Missoula: Rape and the Justice System in a College Town. 

Missoula? Huh? Oh, right, that's the home town (pop. 66,000) of the University of Montana (pop. 11,000 full-time undergrads). Most people aren't exactly sure where Missoula actually is–but journalist Jon Krakauer and his publisher, Doubleday, seem so convinced that "college" and "rape culture" are such hot-ticket items (thanks to Rolling Stone) that Doubleday has reportedlyrushed the above new book of Krakauer's into print to the tune of 500,000 copies.

That's almost exactly half the population of Montana itself.

To work "college" and "rape culture" into one book, Krakauer homes in what was apparently a hot news story (for Montana): the 2012 rape trial of U. of Montana star quarterback Jordan Johnson, accused of forcing himself on a female fellow student after a make-out sessions. The New York Times reported:

The woman claimed that after they kissed and took their shirts off, she said no to sex. Then, she said, the athlete took off her leggings and underwear, pinned her to the bed and forced her to have sex. “He just changed — changed into a totally different person,” she said on the stand.

The prosecution alleged that she suffered injuries to her head, clavicle, chest and genitals, and suffered from post-traumatic stress disorder, which the defense refuted. The woman said she did not scream to friends in the house for help, because she was “terrified and in shock.”

Trouble was, according to the NYT,  the defense apparently refuted those claims of injury so well that "[a]fter three weeks of testimony, the seven-woman, five-man jury deliberated for two and a half hours and found Johnson not guilty."

That didn't take long!

Krakauer devotes much of the rest of the book to another rape case involving another U. of Montana football player. This guy was actually convicted and sentenced to ten years in prison. Missoula is supposed to show how the justice system in the town didn't work–but it seemed to work here.

That's about it for the U. of Montana. So Krakauer pads the book with the results of his examination of 230 rape accusations over four years, mostly off-campus, in the town of Missoula itself. Most of them were never prosecuted. Like most rape-culture activists, Krakauer believes that all 230 of those "rapes" actually occurred, but, as he told NPR on April 29, "the prosecutions were bungled."L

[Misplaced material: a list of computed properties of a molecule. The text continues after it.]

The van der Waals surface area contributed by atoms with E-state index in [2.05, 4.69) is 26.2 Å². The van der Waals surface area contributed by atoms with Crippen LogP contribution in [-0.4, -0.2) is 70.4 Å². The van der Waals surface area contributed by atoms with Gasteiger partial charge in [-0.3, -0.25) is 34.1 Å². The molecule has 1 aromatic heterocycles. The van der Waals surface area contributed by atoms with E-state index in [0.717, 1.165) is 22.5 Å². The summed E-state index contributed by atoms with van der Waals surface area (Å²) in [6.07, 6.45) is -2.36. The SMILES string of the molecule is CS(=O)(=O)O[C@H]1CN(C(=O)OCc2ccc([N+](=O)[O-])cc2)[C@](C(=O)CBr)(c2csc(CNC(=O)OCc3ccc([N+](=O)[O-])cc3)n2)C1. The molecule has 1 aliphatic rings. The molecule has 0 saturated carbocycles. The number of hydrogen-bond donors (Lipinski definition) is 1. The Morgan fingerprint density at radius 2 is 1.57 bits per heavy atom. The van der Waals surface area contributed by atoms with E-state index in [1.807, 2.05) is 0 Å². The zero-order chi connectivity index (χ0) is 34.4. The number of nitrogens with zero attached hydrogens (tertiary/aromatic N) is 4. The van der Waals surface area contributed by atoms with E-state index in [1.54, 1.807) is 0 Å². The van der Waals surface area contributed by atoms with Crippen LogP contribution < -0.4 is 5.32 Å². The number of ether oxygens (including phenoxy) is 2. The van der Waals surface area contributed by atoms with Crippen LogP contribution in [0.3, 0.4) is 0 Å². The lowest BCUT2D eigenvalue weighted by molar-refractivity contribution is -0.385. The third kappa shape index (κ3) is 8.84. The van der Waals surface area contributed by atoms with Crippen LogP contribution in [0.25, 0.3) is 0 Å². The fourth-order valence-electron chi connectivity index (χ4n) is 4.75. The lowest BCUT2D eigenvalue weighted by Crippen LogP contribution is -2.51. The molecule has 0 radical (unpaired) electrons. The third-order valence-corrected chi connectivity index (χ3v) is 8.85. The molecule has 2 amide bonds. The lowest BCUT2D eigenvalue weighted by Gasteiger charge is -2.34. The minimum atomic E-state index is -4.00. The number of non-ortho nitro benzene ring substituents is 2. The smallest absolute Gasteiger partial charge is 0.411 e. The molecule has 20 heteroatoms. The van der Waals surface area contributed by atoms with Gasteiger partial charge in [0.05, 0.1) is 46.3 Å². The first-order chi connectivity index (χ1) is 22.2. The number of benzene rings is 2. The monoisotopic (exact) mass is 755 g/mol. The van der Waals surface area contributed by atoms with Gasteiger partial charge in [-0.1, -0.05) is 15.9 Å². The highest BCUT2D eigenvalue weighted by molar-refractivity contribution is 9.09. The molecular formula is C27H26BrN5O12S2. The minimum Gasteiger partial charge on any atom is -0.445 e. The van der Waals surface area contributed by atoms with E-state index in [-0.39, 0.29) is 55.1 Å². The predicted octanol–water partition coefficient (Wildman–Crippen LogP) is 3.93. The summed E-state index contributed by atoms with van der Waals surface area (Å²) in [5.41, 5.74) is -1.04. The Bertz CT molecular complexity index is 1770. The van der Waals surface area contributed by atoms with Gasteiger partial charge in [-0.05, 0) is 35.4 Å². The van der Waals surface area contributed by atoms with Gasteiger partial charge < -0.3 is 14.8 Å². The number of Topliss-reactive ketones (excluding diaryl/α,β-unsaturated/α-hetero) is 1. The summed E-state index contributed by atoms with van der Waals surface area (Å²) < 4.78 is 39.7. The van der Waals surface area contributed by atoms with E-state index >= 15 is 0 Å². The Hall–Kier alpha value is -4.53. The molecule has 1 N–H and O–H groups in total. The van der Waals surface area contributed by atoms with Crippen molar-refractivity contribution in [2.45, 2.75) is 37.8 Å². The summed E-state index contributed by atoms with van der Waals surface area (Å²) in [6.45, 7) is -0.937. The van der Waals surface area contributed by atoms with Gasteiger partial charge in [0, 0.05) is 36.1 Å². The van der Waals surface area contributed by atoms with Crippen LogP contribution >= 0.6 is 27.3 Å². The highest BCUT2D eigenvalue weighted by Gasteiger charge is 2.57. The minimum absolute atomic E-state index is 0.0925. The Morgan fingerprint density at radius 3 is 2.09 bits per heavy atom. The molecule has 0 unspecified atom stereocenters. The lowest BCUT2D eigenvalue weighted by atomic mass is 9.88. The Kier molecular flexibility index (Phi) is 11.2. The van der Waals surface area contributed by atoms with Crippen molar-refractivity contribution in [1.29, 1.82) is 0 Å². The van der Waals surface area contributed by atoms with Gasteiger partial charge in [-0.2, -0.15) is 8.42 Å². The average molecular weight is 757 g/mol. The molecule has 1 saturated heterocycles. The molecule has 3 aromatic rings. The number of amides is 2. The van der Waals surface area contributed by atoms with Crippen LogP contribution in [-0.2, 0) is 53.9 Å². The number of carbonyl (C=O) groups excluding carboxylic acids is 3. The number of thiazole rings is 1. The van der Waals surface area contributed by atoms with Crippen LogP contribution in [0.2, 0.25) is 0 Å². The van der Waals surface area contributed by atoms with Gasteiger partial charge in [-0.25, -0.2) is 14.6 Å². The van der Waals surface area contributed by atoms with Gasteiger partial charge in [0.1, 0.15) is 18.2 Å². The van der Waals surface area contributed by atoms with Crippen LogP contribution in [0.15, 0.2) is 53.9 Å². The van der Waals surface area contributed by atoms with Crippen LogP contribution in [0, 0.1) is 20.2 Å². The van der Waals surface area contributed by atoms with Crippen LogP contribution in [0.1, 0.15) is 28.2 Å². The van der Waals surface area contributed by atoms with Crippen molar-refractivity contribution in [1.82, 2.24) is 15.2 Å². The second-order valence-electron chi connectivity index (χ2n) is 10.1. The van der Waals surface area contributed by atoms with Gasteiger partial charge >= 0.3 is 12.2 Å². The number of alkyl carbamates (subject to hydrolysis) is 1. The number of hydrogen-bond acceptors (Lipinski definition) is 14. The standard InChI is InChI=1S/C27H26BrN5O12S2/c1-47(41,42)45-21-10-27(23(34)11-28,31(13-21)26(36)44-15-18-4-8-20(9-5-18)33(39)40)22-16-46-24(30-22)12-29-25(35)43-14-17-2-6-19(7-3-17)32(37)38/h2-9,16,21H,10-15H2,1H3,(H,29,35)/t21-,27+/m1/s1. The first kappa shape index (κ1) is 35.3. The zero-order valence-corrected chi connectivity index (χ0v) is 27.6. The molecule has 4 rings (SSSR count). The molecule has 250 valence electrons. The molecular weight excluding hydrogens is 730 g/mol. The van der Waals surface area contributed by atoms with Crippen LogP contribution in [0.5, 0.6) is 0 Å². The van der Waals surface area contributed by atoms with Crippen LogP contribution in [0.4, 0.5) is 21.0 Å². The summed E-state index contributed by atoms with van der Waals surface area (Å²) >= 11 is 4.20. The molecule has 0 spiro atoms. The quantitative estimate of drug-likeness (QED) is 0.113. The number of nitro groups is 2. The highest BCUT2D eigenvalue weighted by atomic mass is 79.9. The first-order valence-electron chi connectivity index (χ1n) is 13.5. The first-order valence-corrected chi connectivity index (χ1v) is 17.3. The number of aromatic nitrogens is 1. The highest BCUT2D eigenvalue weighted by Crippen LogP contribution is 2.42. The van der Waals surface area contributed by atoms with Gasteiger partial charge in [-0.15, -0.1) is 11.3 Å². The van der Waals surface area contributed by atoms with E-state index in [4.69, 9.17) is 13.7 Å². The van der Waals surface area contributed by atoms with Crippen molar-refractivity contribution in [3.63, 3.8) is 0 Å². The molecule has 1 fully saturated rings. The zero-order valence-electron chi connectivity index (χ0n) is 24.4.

The upshot was most rapists walked away without any punishment, any accountability, which is in fact — the best statistics show that about 97 percent of rapes, you know, the rapist walks away, is never held accountable. That is, to me, really disturbing.

Even more disturbing is Krakauer's statement that even if all 230 rapes were actually real, Missoula's rape rate is actually "a little less than the national average."

You might be asking yourself at this point why Krakauer focused on Missoula in the first place.

Johnson's acquittal seems to be gnawing on Krakauer. He has shifted his attention back to the U. of Montana, with which he is in a protracted dispute over why Johnson wasn't at least expelled after a university adjudication of the charges. Krakauer has spent several years in court trying to get hold of confidential university records of the proceeding, which had apparently found Johnson reponsible for sexual assault of the woman involved but didn't throw him out of school. Krakauer claims the university violated the U.S. Education Department's insistence that college tribunals trying such cases apply a mild "preponderance of the evidence" standard in meting out punishment to Johnson.

Krakauer told the Chronicle of Higher Education on April 22:

I learned a bunch of discouraging things. I learned how universities seem so quick to protect their brand — I mean, so willing to abandon the welfare of their students to protect their brand.

Let's hope that 500,000 readers are as obsessed with "college rape culture" way up in the Rocky Mountains as Krakauer is. Otherwise, good luck, Doubleday!